It looks like one of the Internet’s biggest scumbags is trying to exercise his “right to be forgotten.” Ars Technica reports that Craig Brittain, the former proprietor of a “revenge porn” website, has filed requests under the Digital Millennium Copyright Act (DMCA) to have Google remove 23 links that contain accounts of his past actions, including a link to an FTC press release describing its settlement with him. Brittain says that the offending links contain “unauthorized use of photos of me and other related information.”

DON’T MISS: Biggest leak yet: The Galaxy S6 Edge is going to look so much better than you thought

This is ironic, of course, because Brittain tried to earn a living by posting unauthorized nude photos of women on his website and then charging them money in exchange for taking them down.

“The FTC’s complaint against Craig Brittain alleges that he used deception to acquire and post intimate images of women, then referred them to another website he controlled, where they were told they could have the pictures removed if they paid hundreds of dollars,” the FTC explained in its press release on the settlement. “According to the FTC’s complaint, Brittain acquired the images in a number of ways, such as by posing as a woman on the advertising site Craigslist, and offering nude photos purportedly of himself in exchange for photos provided by women. When women provided him with the photos, Brittain posted them on his site without their knowledge or permission.”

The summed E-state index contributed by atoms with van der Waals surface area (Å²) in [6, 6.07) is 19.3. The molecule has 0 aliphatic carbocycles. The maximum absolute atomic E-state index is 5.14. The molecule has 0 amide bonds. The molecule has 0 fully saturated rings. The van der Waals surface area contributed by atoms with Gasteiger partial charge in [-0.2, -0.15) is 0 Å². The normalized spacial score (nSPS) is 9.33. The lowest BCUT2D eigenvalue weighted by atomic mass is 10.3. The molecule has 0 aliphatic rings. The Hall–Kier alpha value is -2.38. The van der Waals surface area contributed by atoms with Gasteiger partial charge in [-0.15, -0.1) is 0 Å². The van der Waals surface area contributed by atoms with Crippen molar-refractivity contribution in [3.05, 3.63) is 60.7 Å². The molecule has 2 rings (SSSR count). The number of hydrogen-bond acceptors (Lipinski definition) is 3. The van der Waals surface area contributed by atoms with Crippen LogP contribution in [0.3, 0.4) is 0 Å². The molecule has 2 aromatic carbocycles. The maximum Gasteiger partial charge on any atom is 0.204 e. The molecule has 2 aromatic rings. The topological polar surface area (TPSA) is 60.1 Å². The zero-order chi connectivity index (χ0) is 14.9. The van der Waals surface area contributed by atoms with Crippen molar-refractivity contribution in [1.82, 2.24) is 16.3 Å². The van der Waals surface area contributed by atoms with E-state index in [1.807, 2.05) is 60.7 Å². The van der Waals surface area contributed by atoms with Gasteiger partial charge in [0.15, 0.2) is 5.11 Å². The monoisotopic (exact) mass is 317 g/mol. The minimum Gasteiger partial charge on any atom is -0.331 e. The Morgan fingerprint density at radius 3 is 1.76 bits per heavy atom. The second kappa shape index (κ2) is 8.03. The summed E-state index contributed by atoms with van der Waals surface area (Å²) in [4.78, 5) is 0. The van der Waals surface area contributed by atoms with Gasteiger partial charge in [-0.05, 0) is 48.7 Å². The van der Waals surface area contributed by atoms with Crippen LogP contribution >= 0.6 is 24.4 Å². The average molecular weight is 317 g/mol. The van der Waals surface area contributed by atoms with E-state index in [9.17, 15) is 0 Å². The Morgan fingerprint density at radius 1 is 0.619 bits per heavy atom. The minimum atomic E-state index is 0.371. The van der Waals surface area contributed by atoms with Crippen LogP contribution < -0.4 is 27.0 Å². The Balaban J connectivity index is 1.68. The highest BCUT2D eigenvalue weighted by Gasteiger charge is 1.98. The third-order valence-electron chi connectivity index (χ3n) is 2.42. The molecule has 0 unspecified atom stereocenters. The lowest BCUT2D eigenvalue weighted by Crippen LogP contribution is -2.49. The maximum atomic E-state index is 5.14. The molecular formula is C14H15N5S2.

This really is a classic case of chutzpah in which Brittain is like the child who murders his parents and then begs a judge for leniency because he’s an orphan.

View Comments